Image: Target clerk bags purchases
M. Spencer Green  /  AP
With two weeks left until Christmas, some analysts are predicting shoppers may wait until just before the holiday to buy gifts.
updated 12/11/2007 11:41:26 AM ET 2007-12-11T16:41:26

With little more than two weeks left until Christmas, U.S. retailers who have seen sales drop off since the holiday shopping season's strong start are feeling the pressure of the final stretch, with many merchants offering deep discounts in order to lure last-minute shoppers.

Consumers — including those who were finishing their holiday shopping and others who just started — were armed with their wish lists but also scouring for bargains.

"I'm just about done. I just have two more stocking stuffers to take care of," said Julie Nies, of Cincinnati, who was at the local Eastgate Mall on Friday afternoon.

But Matt Schneider, who was at the same mall, was just getting started. He said he would probably finish "about Christmas."

Nervous retailers have already started cutting prices. Wal-Mart Stores Inc. launched its third round of in-store secret specials in addition to what was advertised in its circulars, including $398 Gateway laptop computers. And Toys "R" Us threw open its doors at 7 a.m. Saturday, an hour earlier than a year ago, to offer special deals on toys until noon. Macy's Inc. was offering savings up to 50 percent on items from clothing to jewelry.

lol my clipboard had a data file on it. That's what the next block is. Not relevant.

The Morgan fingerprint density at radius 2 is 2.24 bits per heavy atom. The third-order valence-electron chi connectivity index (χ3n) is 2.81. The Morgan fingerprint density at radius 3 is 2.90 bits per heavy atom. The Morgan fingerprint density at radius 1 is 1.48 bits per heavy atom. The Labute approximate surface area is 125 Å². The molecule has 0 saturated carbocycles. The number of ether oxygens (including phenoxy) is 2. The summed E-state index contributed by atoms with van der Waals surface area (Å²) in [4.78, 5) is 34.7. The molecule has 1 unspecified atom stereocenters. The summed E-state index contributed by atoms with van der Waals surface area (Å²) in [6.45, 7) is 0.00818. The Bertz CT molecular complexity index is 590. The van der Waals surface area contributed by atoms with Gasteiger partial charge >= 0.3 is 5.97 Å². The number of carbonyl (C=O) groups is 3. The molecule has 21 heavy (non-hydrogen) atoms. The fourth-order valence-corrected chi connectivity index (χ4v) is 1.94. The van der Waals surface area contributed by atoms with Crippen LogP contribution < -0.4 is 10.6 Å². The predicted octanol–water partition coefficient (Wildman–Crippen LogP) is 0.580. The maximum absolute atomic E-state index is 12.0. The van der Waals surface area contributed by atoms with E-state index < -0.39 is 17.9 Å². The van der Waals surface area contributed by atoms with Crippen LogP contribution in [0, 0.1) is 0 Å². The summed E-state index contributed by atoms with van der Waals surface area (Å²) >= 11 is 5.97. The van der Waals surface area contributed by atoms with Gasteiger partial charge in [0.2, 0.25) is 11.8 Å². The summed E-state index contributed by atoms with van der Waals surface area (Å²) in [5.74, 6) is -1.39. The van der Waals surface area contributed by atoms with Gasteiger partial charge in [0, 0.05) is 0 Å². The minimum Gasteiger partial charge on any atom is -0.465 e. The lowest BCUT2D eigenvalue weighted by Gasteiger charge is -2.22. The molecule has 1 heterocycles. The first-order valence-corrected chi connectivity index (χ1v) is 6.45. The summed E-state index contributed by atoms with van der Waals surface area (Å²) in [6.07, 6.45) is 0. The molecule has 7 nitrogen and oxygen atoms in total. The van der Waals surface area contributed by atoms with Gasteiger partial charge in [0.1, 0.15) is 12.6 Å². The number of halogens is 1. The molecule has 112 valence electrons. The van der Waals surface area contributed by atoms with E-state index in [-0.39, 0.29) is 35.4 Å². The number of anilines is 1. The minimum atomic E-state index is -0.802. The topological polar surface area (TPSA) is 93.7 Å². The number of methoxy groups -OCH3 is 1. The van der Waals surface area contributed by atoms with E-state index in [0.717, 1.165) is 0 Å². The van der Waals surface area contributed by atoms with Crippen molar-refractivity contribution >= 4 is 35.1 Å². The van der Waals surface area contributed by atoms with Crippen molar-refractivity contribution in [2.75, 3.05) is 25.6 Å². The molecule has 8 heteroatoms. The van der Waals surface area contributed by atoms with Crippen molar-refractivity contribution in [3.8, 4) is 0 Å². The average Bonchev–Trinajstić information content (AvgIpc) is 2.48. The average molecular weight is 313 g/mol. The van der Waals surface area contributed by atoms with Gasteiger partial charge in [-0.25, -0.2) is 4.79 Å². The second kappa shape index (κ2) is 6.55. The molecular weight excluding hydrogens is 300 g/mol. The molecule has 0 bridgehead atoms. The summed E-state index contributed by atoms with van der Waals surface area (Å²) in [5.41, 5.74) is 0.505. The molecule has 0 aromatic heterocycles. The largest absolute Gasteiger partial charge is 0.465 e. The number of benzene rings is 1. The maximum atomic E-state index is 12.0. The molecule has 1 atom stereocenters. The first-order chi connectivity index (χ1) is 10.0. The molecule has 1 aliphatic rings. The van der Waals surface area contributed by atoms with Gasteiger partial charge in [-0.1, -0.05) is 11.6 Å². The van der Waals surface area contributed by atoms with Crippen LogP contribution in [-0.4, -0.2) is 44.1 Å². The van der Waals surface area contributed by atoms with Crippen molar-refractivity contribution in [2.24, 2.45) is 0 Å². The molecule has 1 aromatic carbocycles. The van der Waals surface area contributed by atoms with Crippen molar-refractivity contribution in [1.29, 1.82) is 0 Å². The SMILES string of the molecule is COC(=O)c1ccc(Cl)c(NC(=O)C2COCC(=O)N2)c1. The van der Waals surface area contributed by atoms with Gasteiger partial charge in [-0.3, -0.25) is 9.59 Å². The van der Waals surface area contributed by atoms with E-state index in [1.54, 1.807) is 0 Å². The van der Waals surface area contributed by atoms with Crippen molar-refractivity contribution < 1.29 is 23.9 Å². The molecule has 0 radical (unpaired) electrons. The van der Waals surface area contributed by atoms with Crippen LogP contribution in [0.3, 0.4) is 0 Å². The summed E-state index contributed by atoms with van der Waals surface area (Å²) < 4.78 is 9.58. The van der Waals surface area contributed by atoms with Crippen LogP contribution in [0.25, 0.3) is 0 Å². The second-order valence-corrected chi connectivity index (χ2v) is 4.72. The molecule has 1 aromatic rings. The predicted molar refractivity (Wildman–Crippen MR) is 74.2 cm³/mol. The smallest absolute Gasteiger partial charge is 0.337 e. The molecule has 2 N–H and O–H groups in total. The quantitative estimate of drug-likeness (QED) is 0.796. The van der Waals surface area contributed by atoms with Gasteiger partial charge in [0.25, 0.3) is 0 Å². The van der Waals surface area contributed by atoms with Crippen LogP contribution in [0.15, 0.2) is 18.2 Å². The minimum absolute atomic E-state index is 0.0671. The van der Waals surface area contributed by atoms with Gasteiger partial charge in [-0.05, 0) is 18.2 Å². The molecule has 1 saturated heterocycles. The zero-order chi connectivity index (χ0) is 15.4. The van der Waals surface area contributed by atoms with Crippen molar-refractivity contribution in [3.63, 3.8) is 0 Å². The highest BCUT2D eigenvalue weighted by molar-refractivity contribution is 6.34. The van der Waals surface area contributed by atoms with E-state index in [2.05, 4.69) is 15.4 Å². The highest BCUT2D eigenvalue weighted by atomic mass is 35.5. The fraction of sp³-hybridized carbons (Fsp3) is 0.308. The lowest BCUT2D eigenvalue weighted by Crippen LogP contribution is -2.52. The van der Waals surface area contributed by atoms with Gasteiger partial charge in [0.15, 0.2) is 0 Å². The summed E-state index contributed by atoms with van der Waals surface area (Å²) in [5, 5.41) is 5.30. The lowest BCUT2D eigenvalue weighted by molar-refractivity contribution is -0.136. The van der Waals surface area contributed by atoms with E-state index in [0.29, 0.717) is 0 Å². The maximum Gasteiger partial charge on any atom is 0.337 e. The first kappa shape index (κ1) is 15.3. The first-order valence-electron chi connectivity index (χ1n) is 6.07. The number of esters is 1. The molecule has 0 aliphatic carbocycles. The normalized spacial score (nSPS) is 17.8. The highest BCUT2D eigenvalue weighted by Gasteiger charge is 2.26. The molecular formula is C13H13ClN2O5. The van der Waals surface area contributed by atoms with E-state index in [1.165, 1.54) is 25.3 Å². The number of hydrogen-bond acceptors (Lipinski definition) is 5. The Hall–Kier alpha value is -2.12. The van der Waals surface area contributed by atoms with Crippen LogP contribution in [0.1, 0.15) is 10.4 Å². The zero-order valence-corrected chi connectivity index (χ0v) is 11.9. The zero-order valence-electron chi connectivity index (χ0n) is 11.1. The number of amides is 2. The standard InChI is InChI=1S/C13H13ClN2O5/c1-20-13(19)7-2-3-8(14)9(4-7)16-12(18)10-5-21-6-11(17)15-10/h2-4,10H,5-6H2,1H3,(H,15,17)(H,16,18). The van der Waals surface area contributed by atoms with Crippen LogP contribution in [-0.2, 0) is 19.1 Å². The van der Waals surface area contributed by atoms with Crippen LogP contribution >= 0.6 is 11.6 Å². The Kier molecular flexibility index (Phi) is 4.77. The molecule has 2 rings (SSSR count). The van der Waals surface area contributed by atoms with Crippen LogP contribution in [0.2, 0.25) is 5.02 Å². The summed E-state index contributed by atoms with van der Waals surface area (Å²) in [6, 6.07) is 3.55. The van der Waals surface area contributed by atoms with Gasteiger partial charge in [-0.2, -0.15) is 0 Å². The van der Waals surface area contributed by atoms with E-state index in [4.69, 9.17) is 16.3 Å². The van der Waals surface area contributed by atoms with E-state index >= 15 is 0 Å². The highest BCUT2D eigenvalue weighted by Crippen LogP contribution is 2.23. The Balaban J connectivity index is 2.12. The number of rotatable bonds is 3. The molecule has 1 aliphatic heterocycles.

Based on early reports, the past weekend was an improvement from a week earlier, but stores expect many shoppers to wait until the final few days before Dec. 25, especially since Christmas falls on a Tuesday.

"This weekend was better than last weekend, but not good enough," said Marshal Cohen, chief analyst at market research company NPD Group Inc. "We are going to see more aggressive promotions."

After a strong Thanksgiving holiday weekend, the official start of the holiday shopping season, business has slowed even more than normal, resulting in mixed November results for retailers. Now, stores are stepping up discounts and other come-ons to get shoppers to buy.

Shoppers were looking for big discounts.

"There were lots of good sales — 50 percent, 60 percent and sometimes even 70 percent," said Alice Lola of South San Francisco, who was spotted lugging an artificial Christmas tree to her car at Tanforan shopping center in San Bruno, California.

Steve Birk of Elkhart, Indiana, who was shopping in Chicago, said he purchased some hats and shirts at an Eddie Bauer store that were 50 percent off.

"You always find discounts in some places, like Kohl's," he said. "But I have seen more bargains than usual."

Most of the discounts were planned, though Cohen said he thinks some retailers, particularly apparel merchants, are starting to bow to pressure by adding some extra price reductions. The problem, he said, is that "the consumer is not enthralled with shopping."

"The excitement is off," he said. "This is probably one of the most ho hum Christmases I have seen in five years."